My friend was one of the first people lining up at the store to purchase the recently launched iPad by Apple. He called me just as he was handing over the credit card. Green with envy I rushed over to his place so I could see first hand what the fuss was about. I can categorically state – I’m in love! The audio, video and image clarity is incredible. It’s sleek and lightweight and fun.
We spent the afternoon downloading applications for magazines and books – sorry Kindle looks like you will have some serious competition. We watched video streamed through Netflix within seconds of the download.
Crossed between a iPhone touch and a laptop the iPad does have some limitations and some hurdles to address so it is probably better to wait until the next version – international sales have already been pushed back to May. However, I’m not going to give you a complete review I found a great one here if you want to read it.
What I wanted to let you know is how the iPad can be used from a travel perspective. There are nine really good download applications that avid travelers can access to enhance the user experience.
1. Lonely Planet– Browse Lonely Planets top 1,000 destinations and experiences. Includes great photography and subjects such as ‘Top travel boasts, myths and legends,’ and ‘Top Tourist traps worth the crowds.’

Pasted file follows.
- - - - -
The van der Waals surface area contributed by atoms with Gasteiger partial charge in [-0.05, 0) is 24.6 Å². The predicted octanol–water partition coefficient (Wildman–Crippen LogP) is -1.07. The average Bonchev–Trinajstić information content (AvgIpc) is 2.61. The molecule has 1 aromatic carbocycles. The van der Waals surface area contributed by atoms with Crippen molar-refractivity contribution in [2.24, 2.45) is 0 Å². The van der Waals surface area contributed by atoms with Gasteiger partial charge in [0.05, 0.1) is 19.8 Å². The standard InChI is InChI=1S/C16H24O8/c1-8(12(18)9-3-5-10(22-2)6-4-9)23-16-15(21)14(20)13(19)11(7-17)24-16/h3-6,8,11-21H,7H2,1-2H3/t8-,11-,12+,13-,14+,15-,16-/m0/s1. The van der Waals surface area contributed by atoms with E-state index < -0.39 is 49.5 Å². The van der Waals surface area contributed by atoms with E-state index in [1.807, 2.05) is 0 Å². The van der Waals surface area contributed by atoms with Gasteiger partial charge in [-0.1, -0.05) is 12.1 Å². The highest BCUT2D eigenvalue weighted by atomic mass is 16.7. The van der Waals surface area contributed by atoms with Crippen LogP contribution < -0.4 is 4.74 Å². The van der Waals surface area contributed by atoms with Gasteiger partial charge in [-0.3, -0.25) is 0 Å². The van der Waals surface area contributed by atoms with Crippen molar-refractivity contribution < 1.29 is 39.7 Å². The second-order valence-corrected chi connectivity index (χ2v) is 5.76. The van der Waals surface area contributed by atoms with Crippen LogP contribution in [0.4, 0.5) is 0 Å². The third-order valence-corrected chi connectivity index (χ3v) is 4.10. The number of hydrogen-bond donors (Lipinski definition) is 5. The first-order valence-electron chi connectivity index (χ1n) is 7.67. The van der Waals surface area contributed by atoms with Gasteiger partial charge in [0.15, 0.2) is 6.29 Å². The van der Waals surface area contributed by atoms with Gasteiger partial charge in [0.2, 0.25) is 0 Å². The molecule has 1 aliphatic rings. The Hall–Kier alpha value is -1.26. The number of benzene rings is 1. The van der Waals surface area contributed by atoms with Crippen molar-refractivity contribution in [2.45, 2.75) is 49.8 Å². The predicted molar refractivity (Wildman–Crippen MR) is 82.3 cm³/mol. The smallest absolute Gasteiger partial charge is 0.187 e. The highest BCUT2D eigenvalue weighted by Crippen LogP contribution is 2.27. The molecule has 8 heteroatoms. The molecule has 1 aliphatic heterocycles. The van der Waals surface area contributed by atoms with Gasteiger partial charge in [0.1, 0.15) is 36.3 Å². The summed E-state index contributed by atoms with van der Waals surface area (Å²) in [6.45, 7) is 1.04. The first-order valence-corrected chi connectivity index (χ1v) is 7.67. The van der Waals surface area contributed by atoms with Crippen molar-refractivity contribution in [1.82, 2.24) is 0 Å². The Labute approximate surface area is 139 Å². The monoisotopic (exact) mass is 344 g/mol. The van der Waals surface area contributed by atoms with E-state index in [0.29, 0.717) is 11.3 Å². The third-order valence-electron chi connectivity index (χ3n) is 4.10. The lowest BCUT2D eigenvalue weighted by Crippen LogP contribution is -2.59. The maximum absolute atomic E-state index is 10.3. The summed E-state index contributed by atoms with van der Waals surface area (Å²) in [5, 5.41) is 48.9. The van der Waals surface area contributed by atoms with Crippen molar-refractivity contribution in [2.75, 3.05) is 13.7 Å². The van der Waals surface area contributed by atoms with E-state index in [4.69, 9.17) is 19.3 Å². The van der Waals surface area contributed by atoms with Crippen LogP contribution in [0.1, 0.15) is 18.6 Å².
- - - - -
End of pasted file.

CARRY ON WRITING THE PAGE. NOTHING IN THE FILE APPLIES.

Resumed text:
2. Loopt Pulse – Visiting a strange city and don’t know where you are or what to do or need something to eat? Loopt gives you real time access to maps and photo views. This application is only available in the US at this time.
3. Kayak – similar to their website and iphone app so travelers can search for flights and hotels.
4. FlightTrack – A great way to track flights, get updates on delays or gate changes. The great thing about this application is that if you’ve already purchased it for your iPhone you can use it on your iPad, or vice versa.
5. National Geographic World Atlas – a great planning tool if you’re searching for your next destination but probably not much use once you’re on the road, although extremely helpful to those who are geographically challenged.
6. WeatherBug Elite – the same app is already available on iPhone and iPod and since the iPad doesn’t have a built-in weather app this is perfect. The best thing is that WeatherBug provide global information so it doesn’t matter where you are.
7. Street Maps – one down side to the iPad is that if you don’t have a network signal you can’t use the built in maps application. The Street Maps app, which is available through itunes can be used offline so they’re a good safety net if you’re lost in Paris. NB. You need to download separate street maps for each city you need.
8. Skype or TruPhone – the iPad isn’t the best phone in the world but that’s okay since you can use either Skype or TruPhone. My friend uses Skype so we tested that version. The connection and clarity of sound was awesome. Downside, you do need to be connected to a network so it’s not particularly helpful if you’re in the middle of the Sahara.
9. iBooks – I’m an avid reader so having the ability to take my library with me when I travel is a major bonus. No more extra pounds and trying to jam my 800 page books into the hand luggage, or having to leave them behind because I can’t fit them in.
This article was originally posted on the MarketingTourGuide.Com Blog.